• The role of chemotherapy in cats and dogs with malignant mammary tumors has not been clearly defined for all tumor types but oncologist consultation after surgery is often recommended. For most mammary tumors in cats and dogs, hormonal therapy, immunotherapy, and radiation therapy have either not been investigated or are not beneficial.

Surgery is not recommended for dogs with inflammatory mammary carcinoma because it does not improve survival rate. Unfortunately, an effective treatment has not been discovered. Radiation therapy in combination with a non-steroidal anti-inflammatory drug has been shown to provide the most effective pain relief in dogs, but the prognosis remains poor.

Aftercare and Outcome: 

Most pets are discharged 1–5 days after surgery, depending on their extent of surgery and their comfort. They are usually returned for re-check and removal of skin sutures or staples (if present). Pain can be well-controlled with owner-administered medications.  Pain patches may be adhered to the skin. Antibiotics may be sent home with some patients.

Restrictions following surgery usually are:

  • Elizabethan collar for 10–14 days after surgery to prevent the natural tendency of pets to lick and chew at a wound.
  • Limited and restricted activity is indicated for about 2 weeks to allow recovery and incision healing.
  • Bandage care may also be required if one is applied.
  • Kitty litter made from newspaper may be recommended rather than clay litter.

Postoperative complications can include: 

  • Incision infection
  • Incision opening or breakdown (called dehiscence), which is more common in the mammary glands near the back legs or when larger areas of tissue have been removed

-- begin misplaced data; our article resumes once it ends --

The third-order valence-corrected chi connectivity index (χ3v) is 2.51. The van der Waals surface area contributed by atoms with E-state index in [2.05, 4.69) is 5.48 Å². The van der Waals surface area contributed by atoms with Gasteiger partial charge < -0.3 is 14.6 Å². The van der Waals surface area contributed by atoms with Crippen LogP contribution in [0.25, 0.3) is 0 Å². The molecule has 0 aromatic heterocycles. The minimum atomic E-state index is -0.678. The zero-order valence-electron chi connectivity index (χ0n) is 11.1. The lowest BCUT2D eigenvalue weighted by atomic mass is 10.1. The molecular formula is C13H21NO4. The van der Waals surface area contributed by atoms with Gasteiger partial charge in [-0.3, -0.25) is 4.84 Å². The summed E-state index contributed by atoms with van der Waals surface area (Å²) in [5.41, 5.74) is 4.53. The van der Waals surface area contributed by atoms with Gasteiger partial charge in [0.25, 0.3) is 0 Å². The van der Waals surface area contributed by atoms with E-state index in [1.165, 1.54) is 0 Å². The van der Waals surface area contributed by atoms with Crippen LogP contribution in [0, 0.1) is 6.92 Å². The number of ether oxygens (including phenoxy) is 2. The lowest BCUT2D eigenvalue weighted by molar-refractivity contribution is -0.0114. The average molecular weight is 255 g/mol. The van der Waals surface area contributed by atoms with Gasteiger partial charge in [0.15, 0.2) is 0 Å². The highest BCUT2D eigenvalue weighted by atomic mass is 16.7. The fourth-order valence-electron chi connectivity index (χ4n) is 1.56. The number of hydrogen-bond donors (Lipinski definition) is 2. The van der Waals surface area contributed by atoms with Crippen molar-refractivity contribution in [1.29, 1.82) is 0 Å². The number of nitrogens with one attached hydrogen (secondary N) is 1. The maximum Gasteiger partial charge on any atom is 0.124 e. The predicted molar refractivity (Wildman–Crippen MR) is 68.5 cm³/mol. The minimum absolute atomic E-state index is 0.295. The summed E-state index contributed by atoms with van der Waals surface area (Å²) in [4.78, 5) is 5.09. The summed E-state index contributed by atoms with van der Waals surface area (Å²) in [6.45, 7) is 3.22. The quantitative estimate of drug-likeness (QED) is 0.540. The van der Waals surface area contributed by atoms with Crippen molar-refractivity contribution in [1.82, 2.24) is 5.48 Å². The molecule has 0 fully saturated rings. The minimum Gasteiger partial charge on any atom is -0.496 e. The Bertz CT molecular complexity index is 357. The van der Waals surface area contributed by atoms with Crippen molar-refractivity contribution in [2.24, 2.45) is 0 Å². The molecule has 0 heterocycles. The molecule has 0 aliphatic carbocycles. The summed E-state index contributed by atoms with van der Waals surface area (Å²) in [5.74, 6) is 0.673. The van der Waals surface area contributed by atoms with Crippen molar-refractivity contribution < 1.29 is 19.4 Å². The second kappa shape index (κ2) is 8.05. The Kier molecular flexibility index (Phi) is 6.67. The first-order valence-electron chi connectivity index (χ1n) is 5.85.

• Local recurrence of the tumor or spread of the cancer that was not detected at the time of surgery

If the mammary tumor is malignant, the surgical site and regional lymph nodes should be checked for local tumor recurrence and metastasis, respectively, every 3 months for the first 12 months after surgery and then every 6 months thereafter. Abdominal ultrasound and chest radiographs are also recommended every 3–6 months to assess for evidence of metastatic disease.

In dogs, there are a number of factors that influence the prognosis following surgery. These prognostic factors include tumor size, clinical stage (how far the cancer has spread in the body), tumor type and grade, and various other pathologic changes seen in the tumor tissue.  Benign tumors are cured by surgery, although the development of new mammary tumors (both benign and malignant) is possible. There is a poorer prognosis with malignant mammary tumors and it also depends on what type of cancer. In dogs, the size of malignant mammary tumors is an important consideration when determining prognosis, both for local tumor recurrence and survival time. The smaller the mass is at the time of surgery (3–5cm or smaller) the less likely it will recur, or metastasize (spread) elsewhere. Dogs can live several years after complete removal of some malignant mammary tumors. So once a mass is found, having surgery to remove it earlier is better.

The prognosis for cats with mammary tumors is guarded as mammary tumors tend to be more aggressive and metastatic in cats. Many of the prognostic factors used in dogs also apply to cats, although the extent of surgery is also important in cats. When the tumor is smaller (less than 3cm) when it is removed cats can live a couple of years; if it is larger than 3cm the prognosis for life after surgery is 4–12 months.  Therefore, early surgical treatment is important.   In cats, the amount of surrounding tissue removed with the mass can also affect how long they live after surgery.  In some cases, survival time after surgery have be tripled in patients treated aggressively with surgery [those with large resections lived 3 years and those treated with only tumor removal in the same tumor type lived 1 year]

Mammary tumors can be largely prevented by spaying before 6 months of age or before your pet’s first heat cycle. Other factors that may reduce the incidence of mammary tumors include feeding a well-balanced diet and avoiding obesity and the administration of hormones (particularly progesterone or mixed estrogen-progesterone drugs).

Content Theme: 
Also known as: 
Mammary Tumors
Breast Cancer
Radical Mastectomy
Mastectomy
Mammectomy
Mammary Adenocarcinoma

This Animal Health Topic was written by and reviewed by Diplomates of the American College of Veterinary Surgeons.  Any opinions stated in this article are not necessarily the official position of the American College of Veterinary Surgeons.

The American College of Veterinary Surgeons recommends contacting an ACVS board-certified veterinary surgeon or your general veterinarian for more information about this topic.

To find an ACVS Diplomate, visit www.acvs.org/find-a-surgeon.